The Landmark Mandarin is a luxurious oasis in the middle of Central Hong Kong. With only 113 rooms and suites, it is a boutique hotel with the service and amenities of a large luxury hotel. It was rated No. 1 in the 2012 World’s Best Hotels list by Institutional Investors.
Unlike its traditional older sister, the Mandarin Oriental, it is modern and sleek but with all the comforts of a well-appointed home. Every aspect is designed for a pure sensory indulgence. Though it is seven years old (unlike its 50-year-old sister) it remains fresh and very updated.
Designed by Adam Tihany and Peter Remedios, the hotel’s main entrance from Queens Road central is very discreet, and its secondary entrance from the Landmark mall is strategically placed.
At the main entrance, Tihany designed an abstract boat-like feature, inspired by the classic Hong Kong sailing junk, that flanks the main staircase. The use of luxurious materials to shape the iconic hull of a Chinese junk pays homage to current trade and fashion. The seating area at the lobby is intimate and cozy, surrounded by bookshelves with books on art and lifestyle.
The standard rooms are an average size of 50-55 sq m. Very large by Hong Kong standards. The five types of standard rooms go up to 60 sq m—a luxury in this place.
The Landmark suite is the only type of suite other than the Presidential suite. With a 83-sq-m footprint, it has the feel of a spacious, graciously appointed apartment. The Presidential suite, on the other hand, is luxurious and elegant but low-key, with a private spa/massage room.
The Joe Malone toiletries in lime, basil and mandarin scents are a delight.
The Oriental Spa is located on two floors of the hotel. It features calming and relaxing natural materials such as bamboo, natural stone and wood. The 25,000-sq-ft spa offers a comprehensive range of health, beauty and massage treatments, with signature treatments created exclusively for Mandarin Oriental. Therapists at the Oriental Spa are trained in the finest ancient traditions of Chinese, European and Thai cultures.
The Oriental Spa offers an indoor heated swimming pool; yoga, pilates, expansive heat experience area featuring Hamam, Laconium, Rasul, Zen relaxation room; and a state-of-the-art gymnasium. A full pilates studio with private classes is offered. According to general manager Greg Liddell, new signature spa treatments will be available this coming June 2013.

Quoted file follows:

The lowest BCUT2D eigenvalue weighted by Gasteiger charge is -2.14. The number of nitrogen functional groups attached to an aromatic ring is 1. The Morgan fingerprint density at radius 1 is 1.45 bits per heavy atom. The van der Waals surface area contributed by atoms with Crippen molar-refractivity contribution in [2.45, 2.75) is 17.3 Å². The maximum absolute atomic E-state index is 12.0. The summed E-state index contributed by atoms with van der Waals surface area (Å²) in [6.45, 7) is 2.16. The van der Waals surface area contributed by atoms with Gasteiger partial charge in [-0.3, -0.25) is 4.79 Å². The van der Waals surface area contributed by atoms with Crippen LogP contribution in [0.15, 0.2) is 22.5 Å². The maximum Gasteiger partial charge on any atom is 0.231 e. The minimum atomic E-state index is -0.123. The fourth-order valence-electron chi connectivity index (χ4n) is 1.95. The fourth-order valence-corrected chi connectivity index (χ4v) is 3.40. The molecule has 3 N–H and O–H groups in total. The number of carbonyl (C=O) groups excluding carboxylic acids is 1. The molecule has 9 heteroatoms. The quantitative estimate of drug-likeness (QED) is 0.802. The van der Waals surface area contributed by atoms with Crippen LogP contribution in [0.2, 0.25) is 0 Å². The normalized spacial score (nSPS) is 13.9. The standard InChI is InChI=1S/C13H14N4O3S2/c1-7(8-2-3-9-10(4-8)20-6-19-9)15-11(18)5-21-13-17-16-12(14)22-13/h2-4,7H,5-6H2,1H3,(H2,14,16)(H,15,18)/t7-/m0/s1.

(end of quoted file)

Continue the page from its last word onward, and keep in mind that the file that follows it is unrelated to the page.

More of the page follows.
If the Chinese have the Shanghainese Pedicure, the French have Bastien, as created by Bastien Gonzalez. The philosophy is the complete opposite of the Shanghainese pedicure, but it still leaves you with squeaky clean hands and feet. It is a dry pedicure with equipment rivaled by those used in auto detailing shops—in miniature versions, of course, and requiring extreme care and precision.
The highly focused massage aims to offer optimum mobility, skin elasticity and the highly effective re-plumbing of the fatty cushions in the feet and hands.
For your first treatment, try Albin Brion, the studio manager and podiatrist. Not only is he skilled, he is also the most charming and pleasant pedicurist you will find.
By the left side of the hotel lobby is the very cool and luxe MO Bar. The lighted red circle, the “big O”—a Chinese symbol for shared experience—is a prominent design element. The bar is a place to see and be seen for breakfast, lunch and cocktails.
Comfort food offered here includes fish and chips, teriyaki wagyu burger, Hainan chicken rice and signature drinks like Rose Petal Martini. The lobster lunch on Sundays is a bestseller. I didn’t try the Jimmy Choo afternoon tea, but I hear the faux shoes are cute and delicious.
What boutique hotel has a two-star Michelin Restaurant? Well, up on the seventh floor of the Landmark Mandarin is the Amber Restaurant run by chef Richard Ekkebus. He can prepare a 14-course degustation meal, and his resto has been recognized by San Pellegrino as one of the “World’s 50 Best Restaurants.” Amber continues to be the only restaurant in the Greater China region to appear in the top 50 rating.
I strongly recommend the degustation menu with wine and sake pairings. The cuisine’s complex, innovative flavors derive from French and Japanese influences. And the pairings are so well-thought-through. The most unforgettable are the cauliflower velouté with egg sabayon, lobster jell-o with cauliflower caviar seaweed waffles, ebisu oyster and “melt-in-your-mouth” Kagoshima wagyu beef.
The bar’s interiors are spacious and gives the subtle feel of being in a luxury sailing vessel, with its 4,320 golden hanging rods. I guess it carries through from the “Chinese junk” theme at the lobby.
Clearly what the Mandarin Oriental began 50 years ago—commitment to the highest standards of luxury in service and aesthetics—is being carried on by its younger sister, the Landmark Mandarin. Yes, the fruit doesn’t fall too far from the tree.